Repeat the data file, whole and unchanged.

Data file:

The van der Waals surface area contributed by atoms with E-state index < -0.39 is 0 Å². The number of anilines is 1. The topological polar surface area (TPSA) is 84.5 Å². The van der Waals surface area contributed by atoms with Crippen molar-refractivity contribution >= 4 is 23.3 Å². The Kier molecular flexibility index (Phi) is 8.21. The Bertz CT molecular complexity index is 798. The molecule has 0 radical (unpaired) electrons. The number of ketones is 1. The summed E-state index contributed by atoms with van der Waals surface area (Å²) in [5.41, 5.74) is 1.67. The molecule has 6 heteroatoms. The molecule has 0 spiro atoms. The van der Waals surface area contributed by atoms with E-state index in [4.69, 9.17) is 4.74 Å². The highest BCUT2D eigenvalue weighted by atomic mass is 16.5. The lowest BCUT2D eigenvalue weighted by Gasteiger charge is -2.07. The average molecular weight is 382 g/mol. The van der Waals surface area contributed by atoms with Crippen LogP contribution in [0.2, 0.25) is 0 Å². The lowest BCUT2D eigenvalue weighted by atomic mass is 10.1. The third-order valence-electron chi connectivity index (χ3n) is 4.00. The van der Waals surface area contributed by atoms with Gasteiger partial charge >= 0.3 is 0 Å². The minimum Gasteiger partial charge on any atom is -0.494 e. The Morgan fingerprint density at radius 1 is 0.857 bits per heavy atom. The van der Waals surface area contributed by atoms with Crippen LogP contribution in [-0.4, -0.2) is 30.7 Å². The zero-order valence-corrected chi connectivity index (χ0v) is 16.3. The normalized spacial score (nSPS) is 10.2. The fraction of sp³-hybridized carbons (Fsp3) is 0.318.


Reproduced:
The van der Waals surface area contributed by atoms with E-state index < -0.39 is 0 Å². The number of anilines is 1. The topological polar surface area (TPSA) is 84.5 Å². The van der Waals surface area contributed by atoms with Crippen molar-refractivity contribution >= 4 is 23.3 Å². The Kier molecular flexibility index (Phi) is 8.21. The Bertz CT molecular complexity index is 798. The molecule has 0 radical (unpaired) electrons. The number of ketones is 1. The summed E-state index contributed by atoms with van der Waals surface area (Å²) in [5.41, 5.74) is 1.67. The molecule has 6 heteroatoms. The molecule has 0 spiro atoms. The van der Waals surface area contributed by atoms with E-state index in [4.69, 9.17) is 4.74 Å². The highest BCUT2D eigenvalue weighted by atomic mass is 16.5. The lowest BCUT2D eigenvalue weighted by Gasteiger charge is -2.07. The average molecular weight is 382 g/mol. The van der Waals surface area contributed by atoms with Crippen LogP contribution in [0.2, 0.25) is 0 Å². The lowest BCUT2D eigenvalue weighted by atomic mass is 10.1. The third-order valence-electron chi connectivity index (χ3n) is 4.00. The van der Waals surface area contributed by atoms with Gasteiger partial charge >= 0.3 is 0 Å². The minimum Gasteiger partial charge on any atom is -0.494 e. The Morgan fingerprint density at radius 1 is 0.857 bits per heavy atom. The van der Waals surface area contributed by atoms with Crippen LogP contribution in [-0.4, -0.2) is 30.7 Å². The zero-order valence-corrected chi connectivity index (χ0v) is 16.3. The normalized spacial score (nSPS) is 10.2. The fraction of sp³-hybridized carbons (Fsp3) is 0.318.